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Thursday, 4 October, 2001, 15:21 GMT 16:21 UK
US u-turn on online privacy laws
Spam on Hotmail BBC
Spam: Bane of your inbox
By BBC News Online's Alfred Hermida

A US Government consumer watchdog has abandoned plans for new online privacy legislation, saying it will concentrate on enforcing existing laws.

In a long-anticipated speech, Federal Trade Commission Chairman Timothy Muris said he did not see the need for new legislation to give consumers greater control over how information about them was shared online.

Instead, he said the commission would focus on enforcing existing laws and policies, increasing the resources dedicated to privacy protection by 50%.

The decision represents a u-turn on the position taken by the agency last year under former chairman Robert Pitofsky, who was appointed by the Clinton administration.

Online privacy concerns

Privacy is a key issue in the US, with many politicians and civil liberties groups pressing for new measures to establish a clear set of rules about how personal information is collected and used online.


I think there is a great deal we can do under existing laws to protect consumer privacy

Timothy Muris, FTC chairman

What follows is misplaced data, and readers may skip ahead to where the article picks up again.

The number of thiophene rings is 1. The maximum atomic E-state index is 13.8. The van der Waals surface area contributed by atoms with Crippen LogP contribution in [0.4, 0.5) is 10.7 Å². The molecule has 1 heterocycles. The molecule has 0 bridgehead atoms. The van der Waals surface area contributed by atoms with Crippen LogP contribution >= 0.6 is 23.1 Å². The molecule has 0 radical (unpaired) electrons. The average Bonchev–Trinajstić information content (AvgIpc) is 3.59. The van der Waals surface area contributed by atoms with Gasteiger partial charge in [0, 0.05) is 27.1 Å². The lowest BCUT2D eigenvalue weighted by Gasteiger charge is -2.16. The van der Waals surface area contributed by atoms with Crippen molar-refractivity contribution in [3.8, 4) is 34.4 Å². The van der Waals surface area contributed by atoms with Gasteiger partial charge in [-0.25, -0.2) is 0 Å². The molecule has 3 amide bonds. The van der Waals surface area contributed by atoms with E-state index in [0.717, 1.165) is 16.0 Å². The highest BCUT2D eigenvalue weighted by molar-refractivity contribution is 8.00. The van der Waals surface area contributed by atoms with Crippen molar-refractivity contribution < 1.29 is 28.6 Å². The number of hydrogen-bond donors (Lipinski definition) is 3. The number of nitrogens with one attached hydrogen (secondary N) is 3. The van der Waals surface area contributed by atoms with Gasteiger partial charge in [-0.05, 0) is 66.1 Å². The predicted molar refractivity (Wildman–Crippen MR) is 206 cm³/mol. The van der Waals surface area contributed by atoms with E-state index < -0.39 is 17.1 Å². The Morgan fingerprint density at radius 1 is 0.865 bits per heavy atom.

In a report to Congress last year, the FTC recommended by a 3-2 vote that Congress draft new laws to give consumers greater privacy protections.

Mr Muris is a Republican who was appointed to head up the FTC by President George W Bush.

"I think there is a great deal we can do under existing laws to protect consumer privacy," said Mr Muris, in a speech at a privacy conference in the US. "That is what this privacy agenda is all about. At this time, we need more law enforcement, not more laws.

"We will enforce current laws vigorously, using more of the FTC's resources. We will use our full arsenal of tools to pursue our strong pro-privacy agenda addressing real privacy concerns," he stressed.

Stopping spam

His comments follow four months of consultations with consumer groups, businesses, academics and trade associations.

From now on, said Mr Muris, privacy would become a central part of the FTC's consumer protection mission.

Among the measures announced is an initiative to cut down on junk e-mail by creating a national "do-not-call" list of people who wish to avoid such spam.

"It is the bane of cyberspace. Fraudulent spammers ... promote shifty schemes like chain letters, pyramid schemes, and other forms of deceptive, 'get-rich-quick' frauds," said Mr Muris.

Although the FTC does not have the power to make laws, only to enforce them, its stance will influence policy-makers.

Support for privacy laws has also been undermined by the 11 September attacks. Against the background of the war on terror and the position of the FTC, experts say any privacy bill is unlikely to clear Congress.

See also:

02 Oct 01 | Sci/Tech
US chases domain name schemer
22 Dec 00 | Business
Junk e-mail eradicated?
15 Aug 00 | Sci/Tech
Web gets wise to who you are
11 Jul 01 | Sci/Tech
The problems of protecting privacy
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